- America’s 10 Best Cities to Live In
- Occupy Wipes Out Nearly $4 Million in Strangers’ Student Loan Debt
- The Most Counterfeited Products and 8 Ways to Avoid Purchasing Them
- 5 Reasons to Take a Company Buyout (And Why You Might Think Twice)
- The 10 Most Dangerous Jobs in the US
- Family Caregivers Pay a High Price for Taking Care of Loved Ones
- Are You an Employee or a Contractor? (In Other Words, Is Your Boss Ripping You Off?)
- 10 Things We Pay Too Much For (And How to Spend Less)
If you’re looking to save some money on your next flight, you need to book your ticket quickly.
On July 21, the Transportation Security Administration passenger screening fee – also known as the Sept. 11 security fee – will more than double to $5.60 per flight leg, with no cap, The Wall Street Journal said. The current fee is $2.50 per flight segment, with a $10 per-ticket cap.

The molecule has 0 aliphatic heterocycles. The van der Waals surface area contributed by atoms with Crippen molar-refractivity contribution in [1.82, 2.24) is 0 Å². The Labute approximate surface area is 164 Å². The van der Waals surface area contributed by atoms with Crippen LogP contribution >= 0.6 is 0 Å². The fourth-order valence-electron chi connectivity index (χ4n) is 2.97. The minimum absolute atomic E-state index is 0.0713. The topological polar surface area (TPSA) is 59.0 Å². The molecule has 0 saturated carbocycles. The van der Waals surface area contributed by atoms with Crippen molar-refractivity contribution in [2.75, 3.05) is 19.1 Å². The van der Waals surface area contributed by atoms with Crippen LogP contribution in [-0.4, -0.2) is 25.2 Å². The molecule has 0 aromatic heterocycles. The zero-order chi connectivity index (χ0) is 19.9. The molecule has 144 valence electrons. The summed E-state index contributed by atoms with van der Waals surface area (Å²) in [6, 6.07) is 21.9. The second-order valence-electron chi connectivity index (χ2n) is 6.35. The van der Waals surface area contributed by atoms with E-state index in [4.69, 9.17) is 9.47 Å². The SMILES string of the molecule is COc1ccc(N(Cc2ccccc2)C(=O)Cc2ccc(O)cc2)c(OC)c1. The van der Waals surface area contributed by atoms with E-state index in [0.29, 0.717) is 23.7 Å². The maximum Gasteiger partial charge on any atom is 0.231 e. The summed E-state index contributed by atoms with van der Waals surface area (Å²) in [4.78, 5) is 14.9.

“So a trip with multiple stops that last longer than four hours could see a whopping TSA fee multiplying with each additional leg of the itinerary,” the WSJ said.
What’s more, it appears that more fee hikes are on the horizon for airline passengers. In addition to the TSA fee increase, airports want to boost their facility fee from its current limit of $4.50 per boarding to $8 per boarding. Plus, Customs and Border Protection is pushing for a $2 boost in its immigration fee on international tickets (from $7 to $9). The WSJ said:
“It seems like a little bit of an onslaught right now,” said Sharon Pinkerton, senior vice president for legislative and regulatory policy at Airlines for America, the airline industry’s Washington, D.C., lobbying group. “Policymakers see air passengers as an ATM.”
According to The New York Times, the TSA increase will raise an additional $16.91 billion over the next decade. About 65 percent of the collected fees will fund security screenings. The remaining funds will go to the general fund.
What do you think of the increase in TSA fees? Share your thoughts below or on our Facebook page.